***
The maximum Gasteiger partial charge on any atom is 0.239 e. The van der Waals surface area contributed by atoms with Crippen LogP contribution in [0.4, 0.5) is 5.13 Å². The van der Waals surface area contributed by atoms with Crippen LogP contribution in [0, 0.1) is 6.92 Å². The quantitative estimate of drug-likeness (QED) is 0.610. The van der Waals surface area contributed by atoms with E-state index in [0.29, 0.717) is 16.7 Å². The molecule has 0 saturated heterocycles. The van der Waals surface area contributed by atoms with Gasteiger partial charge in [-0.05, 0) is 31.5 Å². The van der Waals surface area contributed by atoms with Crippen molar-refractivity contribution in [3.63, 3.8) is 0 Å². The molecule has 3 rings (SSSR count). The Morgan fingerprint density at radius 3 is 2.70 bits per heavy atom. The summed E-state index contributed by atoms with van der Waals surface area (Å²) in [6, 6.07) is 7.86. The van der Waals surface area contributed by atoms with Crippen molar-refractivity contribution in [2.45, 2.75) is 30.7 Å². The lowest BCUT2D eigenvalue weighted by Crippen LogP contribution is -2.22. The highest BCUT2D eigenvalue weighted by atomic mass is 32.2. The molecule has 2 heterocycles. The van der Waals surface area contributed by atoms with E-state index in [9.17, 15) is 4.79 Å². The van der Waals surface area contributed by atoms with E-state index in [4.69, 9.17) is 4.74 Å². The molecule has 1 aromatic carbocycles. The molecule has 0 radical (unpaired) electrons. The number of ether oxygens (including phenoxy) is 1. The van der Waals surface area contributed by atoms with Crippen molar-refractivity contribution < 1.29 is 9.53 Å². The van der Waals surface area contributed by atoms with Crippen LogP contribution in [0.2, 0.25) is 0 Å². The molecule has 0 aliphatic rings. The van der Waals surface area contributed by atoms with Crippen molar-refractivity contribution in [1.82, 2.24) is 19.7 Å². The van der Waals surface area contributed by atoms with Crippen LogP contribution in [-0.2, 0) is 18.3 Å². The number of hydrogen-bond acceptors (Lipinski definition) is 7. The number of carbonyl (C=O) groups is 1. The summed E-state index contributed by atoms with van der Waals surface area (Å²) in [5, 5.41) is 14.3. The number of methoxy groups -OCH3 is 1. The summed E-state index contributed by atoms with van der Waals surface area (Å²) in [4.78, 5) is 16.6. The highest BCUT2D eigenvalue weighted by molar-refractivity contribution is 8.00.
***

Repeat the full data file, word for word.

The maximum Gasteiger partial charge on any atom is 0.239 e. The van der Waals surface area contributed by atoms with Crippen LogP contribution in [0.4, 0.5) is 5.13 Å². The van der Waals surface area contributed by atoms with Crippen LogP contribution in [0, 0.1) is 6.92 Å². The quantitative estimate of drug-likeness (QED) is 0.610. The van der Waals surface area contributed by atoms with E-state index in [0.29, 0.717) is 16.7 Å². The molecule has 0 saturated heterocycles. The van der Waals surface area contributed by atoms with Gasteiger partial charge in [-0.05, 0) is 31.5 Å². The van der Waals surface area contributed by atoms with Crippen molar-refractivity contribution in [3.63, 3.8) is 0 Å². The molecule has 3 rings (SSSR count). The Morgan fingerprint density at radius 3 is 2.70 bits per heavy atom. The summed E-state index contributed by atoms with van der Waals surface area (Å²) in [6, 6.07) is 7.86. The van der Waals surface area contributed by atoms with Crippen molar-refractivity contribution in [2.45, 2.75) is 30.7 Å². The lowest BCUT2D eigenvalue weighted by Crippen LogP contribution is -2.22. The highest BCUT2D eigenvalue weighted by atomic mass is 32.2. The molecule has 2 heterocycles. The van der Waals surface area contributed by atoms with E-state index in [9.17, 15) is 4.79 Å². The van der Waals surface area contributed by atoms with E-state index in [4.69, 9.17) is 4.74 Å². The molecule has 1 aromatic carbocycles. The molecule has 0 radical (unpaired) electrons. The number of ether oxygens (including phenoxy) is 1. The van der Waals surface area contributed by atoms with Crippen molar-refractivity contribution < 1.29 is 9.53 Å². The van der Waals surface area contributed by atoms with Crippen LogP contribution in [0.2, 0.25) is 0 Å². The molecule has 0 aliphatic rings. The van der Waals surface area contributed by atoms with Crippen molar-refractivity contribution in [1.82, 2.24) is 19.7 Å². The van der Waals surface area contributed by atoms with Crippen LogP contribution in [-0.2, 0) is 18.3 Å². The number of hydrogen-bond acceptors (Lipinski definition) is 7. The number of carbonyl (C=O) groups is 1. The summed E-state index contributed by atoms with van der Waals surface area (Å²) in [5, 5.41) is 14.3. The number of methoxy groups -OCH3 is 1. The summed E-state index contributed by atoms with van der Waals surface area (Å²) in [4.78, 5) is 16.6. The highest BCUT2D eigenvalue weighted by molar-refractivity contribution is 8.00.